'Our diversity is our strength’

We meet Dr Shelley McKeown Jones, Associate Professor in Social Psychology at the University of Bristol and the current Chair of the British Psychological Society’s Social Psychology Section.

When did you first realise you wanted to be a social psychologist?
I was part-way through a Year 3 undergraduate module called Understanding and Improving Intergroup Relations by the late, great Professor Ed Cairns, when a friend told me she was planning to apply for a PhD. I asked her about the PhD programme, what it means and how you apply; as a first-generation university student, this was all new to me. I remember looking through the list of available projects and seeing that Ed was seeking a PhD student to examine The micro-ecology of religious segregation in Northern Ireland. At the time I was really enjoying Ed’s classes… he was an inspiration. When reading the project description, I was excited by the idea of having the opportunity to work with him on a three-year project. I met with Ed to ask his advice about applying and his question to me was ‘What did I give you in your essay?’. When I responded with ‘82 per cent’, he said ‘OK, you can apply’. And the rest, as they say, is history. 

Was this choice of topic influenced by your time growing up in Northern Ireland?
It’s really only in the last five or so years that I have reflected on what it was like growing up in Northern Ireland and how this has influenced the types of research questions I am driven to explore. During my childhood and teenage years, Northern Ireland was relatively peaceful compared to previous decades, and yet social divisions, bomb scares and an ‘us v them’ mentality were a part of everyday life. It wasn’t until I took Ed’s module, during my Psychology degree at Ulster University, that I developed an interest in intergroup relations. And now, living outside of Northern Ireland and going back almost as an ‘outsider’, I can more clearly see the ways in which the conflict permeates society. Don’t get me wrong, Northern Ireland has changed a lot, and for the better, but there is still a lot to do to counteract the legacy of the ‘troubles’ and move towards a shared future.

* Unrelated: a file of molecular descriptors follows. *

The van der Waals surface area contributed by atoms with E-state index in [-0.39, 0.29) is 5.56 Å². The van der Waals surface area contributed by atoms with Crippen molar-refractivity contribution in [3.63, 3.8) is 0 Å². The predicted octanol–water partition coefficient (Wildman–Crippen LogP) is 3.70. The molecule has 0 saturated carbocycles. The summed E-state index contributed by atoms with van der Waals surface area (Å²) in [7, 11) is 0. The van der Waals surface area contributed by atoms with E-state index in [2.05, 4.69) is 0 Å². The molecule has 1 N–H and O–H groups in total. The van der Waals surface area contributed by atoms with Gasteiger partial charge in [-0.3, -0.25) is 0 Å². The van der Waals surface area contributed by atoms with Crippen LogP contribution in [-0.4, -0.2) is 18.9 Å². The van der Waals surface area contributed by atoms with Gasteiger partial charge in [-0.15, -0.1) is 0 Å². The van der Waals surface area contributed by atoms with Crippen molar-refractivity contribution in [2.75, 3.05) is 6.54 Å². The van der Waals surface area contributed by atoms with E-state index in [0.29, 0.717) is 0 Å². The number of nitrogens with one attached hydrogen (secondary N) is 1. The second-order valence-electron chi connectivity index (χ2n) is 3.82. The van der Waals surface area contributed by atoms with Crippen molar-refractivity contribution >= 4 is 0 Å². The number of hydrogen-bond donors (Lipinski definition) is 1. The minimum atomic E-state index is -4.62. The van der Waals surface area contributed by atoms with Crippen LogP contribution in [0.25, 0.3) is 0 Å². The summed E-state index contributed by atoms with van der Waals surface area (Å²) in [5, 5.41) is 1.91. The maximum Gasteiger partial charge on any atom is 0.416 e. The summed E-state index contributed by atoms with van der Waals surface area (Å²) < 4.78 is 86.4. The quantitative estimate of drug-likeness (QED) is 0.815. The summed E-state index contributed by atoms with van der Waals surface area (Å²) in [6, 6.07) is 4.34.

Do you think most social psychologists have a personal reason for their choice of research topic?
I don’t know about most but for sure, some of us are motivated to research the issues that have directly affected our lives or the lives of those around us. This can be seen amongst many of social psychology’s ‘greats’. And yet, the research that we chose to undertake is undoubtedly influenced by a wide range of factors; our interests, our experiences and the inspiration of others as well as the publication and funding landscape, to name just some.

The reality is that all of us bring our personal experiences and values to our research in one way or another. This does not make us any less of a scientist. Rather, as scientists we have a duty to be open and reflective about our research practices and motivations. Social psychologists have a long legacy of doing just that.

That’s interesting, that reflectiveness… I suppose several of the ‘big name casualties’ when it comes to the so-called replication crisis have been from social psychology.
Social psychology has made and will continue to make powerful contributions to scientific knowledge, policy and practice. But yes, from the outside, social psychology can look fractured and in crisis; are we failing to be methodologically rigorous? Are our classic studies and theories struggling to stand the test of time? In our pursuit for social justice, are we biased in the questions we ask and the approaches we use? Critical evaluation of ourselves as researchers, our positionality, and the ways in which we answer our research questions is vital for scientific progress. But in doing so, it’s important that we do not forget our contributions and our potential.